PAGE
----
Tuesday, February 2, 2010

$30B For Small Business Lending A Boon To Banks

Jobs, Jobs, Jobs is the new mantra. One conventional way to create jobs is t0 foster a healthier small business climate as it is accepted that job growth begins with mom and pop companies. Since the administration has decided that small business job creation will not be encouraged by lower taxes, and instead will let the Bush tax cuts expire, the next best initiative would be to rev up small business lending.

This new program is unlikely to produce the intended results. Whether the funding is doled out directly from government agencies or through bank SBA [ Small Business Administration ] lending, it will help banks more than small business. Why? Because the banks have the collateral already pledged and assigned and stand in a first lien position. Any new lending would be junior to the banker and that would only make the bank loans more secure, thereby helping bank balance sheets and loss reserves. If a bank would agree to additional lending, it would likely be with a government SBA guarantee. That would likely lessen their exposure. Again, that helps the lender. Finally, should another lender appear, government or financial, that wanted the entire business then they would need to payoff the bank's first lien.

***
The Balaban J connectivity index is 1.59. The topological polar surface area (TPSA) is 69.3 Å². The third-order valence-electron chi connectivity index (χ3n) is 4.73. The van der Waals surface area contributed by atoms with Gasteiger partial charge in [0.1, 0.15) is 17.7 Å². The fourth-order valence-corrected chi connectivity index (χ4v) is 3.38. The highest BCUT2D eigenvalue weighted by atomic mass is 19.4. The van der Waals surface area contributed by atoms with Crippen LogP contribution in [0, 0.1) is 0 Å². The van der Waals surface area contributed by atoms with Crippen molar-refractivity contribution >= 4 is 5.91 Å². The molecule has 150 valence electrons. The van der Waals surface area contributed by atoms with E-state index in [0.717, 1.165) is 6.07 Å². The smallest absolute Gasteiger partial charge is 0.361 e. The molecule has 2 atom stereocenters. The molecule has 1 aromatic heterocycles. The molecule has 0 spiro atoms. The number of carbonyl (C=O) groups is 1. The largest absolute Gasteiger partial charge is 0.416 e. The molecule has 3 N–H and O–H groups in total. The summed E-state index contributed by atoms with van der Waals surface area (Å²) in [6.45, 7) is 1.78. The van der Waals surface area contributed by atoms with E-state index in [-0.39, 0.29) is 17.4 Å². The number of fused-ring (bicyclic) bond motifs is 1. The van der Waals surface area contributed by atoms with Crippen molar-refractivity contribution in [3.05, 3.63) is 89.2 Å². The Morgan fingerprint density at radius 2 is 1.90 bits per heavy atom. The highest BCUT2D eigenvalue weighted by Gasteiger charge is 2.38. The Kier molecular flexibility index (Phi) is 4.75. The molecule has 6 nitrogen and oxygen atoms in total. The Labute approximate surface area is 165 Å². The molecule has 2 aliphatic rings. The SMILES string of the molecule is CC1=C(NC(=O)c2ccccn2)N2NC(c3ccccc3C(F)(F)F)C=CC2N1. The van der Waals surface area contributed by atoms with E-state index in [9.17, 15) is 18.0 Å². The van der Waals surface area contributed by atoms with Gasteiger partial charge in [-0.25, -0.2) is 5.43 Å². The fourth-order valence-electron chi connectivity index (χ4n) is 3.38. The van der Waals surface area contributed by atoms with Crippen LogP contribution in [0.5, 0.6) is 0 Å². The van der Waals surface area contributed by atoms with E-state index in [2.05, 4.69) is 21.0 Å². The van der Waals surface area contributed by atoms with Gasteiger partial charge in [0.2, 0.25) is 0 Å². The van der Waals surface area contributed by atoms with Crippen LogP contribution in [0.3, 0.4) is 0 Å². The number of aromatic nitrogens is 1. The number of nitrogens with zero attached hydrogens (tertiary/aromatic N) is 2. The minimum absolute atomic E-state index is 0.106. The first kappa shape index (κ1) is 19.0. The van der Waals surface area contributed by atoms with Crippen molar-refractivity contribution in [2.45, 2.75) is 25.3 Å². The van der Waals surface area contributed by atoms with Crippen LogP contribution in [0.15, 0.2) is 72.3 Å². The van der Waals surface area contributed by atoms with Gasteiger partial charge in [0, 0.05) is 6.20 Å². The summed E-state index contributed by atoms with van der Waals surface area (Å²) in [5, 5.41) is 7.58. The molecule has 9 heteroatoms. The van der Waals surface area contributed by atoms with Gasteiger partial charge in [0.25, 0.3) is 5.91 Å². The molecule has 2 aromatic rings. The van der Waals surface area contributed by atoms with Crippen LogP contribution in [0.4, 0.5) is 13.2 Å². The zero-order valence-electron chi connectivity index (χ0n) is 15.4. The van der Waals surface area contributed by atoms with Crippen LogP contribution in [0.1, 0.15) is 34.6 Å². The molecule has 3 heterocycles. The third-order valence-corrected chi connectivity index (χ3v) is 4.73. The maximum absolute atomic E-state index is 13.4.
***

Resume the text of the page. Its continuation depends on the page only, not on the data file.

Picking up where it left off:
We are not going to get a big bang for our bucks here if the goal is job creation. The Administration will get publicity for their claim that they are stoking the engine of growth, small business, but, in reality, they are again helping lenders and taxpayers will be footing the bill through either additional government borrowing or guarantees. The unintended consequence here is not totally bad as the financial firms do need to reduce poorer quality assets if they are going to regain a firm footing for the future.

This $30 Billion will improve bank credit quality, lessen the need for loan loss reserve growth, and future FDIC assessments as the FDIC may end up as the biggest winner since fewer community banks may fail. But don't look for job growth as businesses don't add jobs until they see demand and banks don't release collateral until they see cash or a guarantee.

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